A sociolinguistic profile of English in Brazil: Issues of imperialism, dominance, and empowerment
With the publication of Robert Phillipson's Linguistic Imperialism in 1992, a theoretical debate was established to discuss not only the extent to which Phillipson's claims of language as an hegemonizing instrument were true, but whether or not such phenomenon existed at all. This sociolinguistic study is an addition to such debate. It is an examination of the applicability of linguistic imperialism to a particular country: Brazil. It is a hermeneutical discussion which questions whether there can be other factors, especially those relation to the internal structure of developing nations, which better explain the introduction and maintenance of international languages such as English. It also questions whether inequality (linguistic and otherwise) has its roots in problems of a different nature such as economic dependence. As a means to its goals, the study also draws the sociolinguistic profile of English in Brazil, being that South America has for the most part been left untouched by World Englishes scholarship. The findings are an initial step towards a better understanding of language dynamics in that part of the world.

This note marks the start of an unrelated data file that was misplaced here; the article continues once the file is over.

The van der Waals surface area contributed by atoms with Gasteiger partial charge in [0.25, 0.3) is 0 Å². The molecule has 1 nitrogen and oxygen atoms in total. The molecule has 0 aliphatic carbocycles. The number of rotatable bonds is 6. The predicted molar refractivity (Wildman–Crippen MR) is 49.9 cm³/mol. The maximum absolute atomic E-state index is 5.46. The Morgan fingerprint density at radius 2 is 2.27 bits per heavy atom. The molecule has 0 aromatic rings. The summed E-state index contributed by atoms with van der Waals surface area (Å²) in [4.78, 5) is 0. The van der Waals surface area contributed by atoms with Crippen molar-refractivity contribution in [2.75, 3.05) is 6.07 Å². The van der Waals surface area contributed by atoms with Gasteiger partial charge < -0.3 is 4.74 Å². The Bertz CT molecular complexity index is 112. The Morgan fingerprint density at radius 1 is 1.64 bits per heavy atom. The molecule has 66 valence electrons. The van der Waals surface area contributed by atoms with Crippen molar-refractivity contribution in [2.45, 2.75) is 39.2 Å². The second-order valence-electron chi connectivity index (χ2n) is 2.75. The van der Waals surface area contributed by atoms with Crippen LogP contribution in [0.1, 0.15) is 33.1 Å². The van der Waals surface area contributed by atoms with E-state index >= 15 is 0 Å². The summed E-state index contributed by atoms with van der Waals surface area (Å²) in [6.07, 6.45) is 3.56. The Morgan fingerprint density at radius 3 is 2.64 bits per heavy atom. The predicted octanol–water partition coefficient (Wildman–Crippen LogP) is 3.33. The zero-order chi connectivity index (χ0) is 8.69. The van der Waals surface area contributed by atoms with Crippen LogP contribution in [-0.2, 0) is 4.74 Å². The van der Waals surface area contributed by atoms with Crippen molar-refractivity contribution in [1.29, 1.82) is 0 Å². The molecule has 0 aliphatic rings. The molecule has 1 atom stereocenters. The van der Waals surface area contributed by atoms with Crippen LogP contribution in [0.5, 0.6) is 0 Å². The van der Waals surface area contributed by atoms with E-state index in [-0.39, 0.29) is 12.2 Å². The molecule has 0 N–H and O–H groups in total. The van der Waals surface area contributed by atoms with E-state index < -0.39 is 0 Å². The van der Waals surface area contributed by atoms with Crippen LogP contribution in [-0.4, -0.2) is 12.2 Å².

S.Berns, Purdue University.
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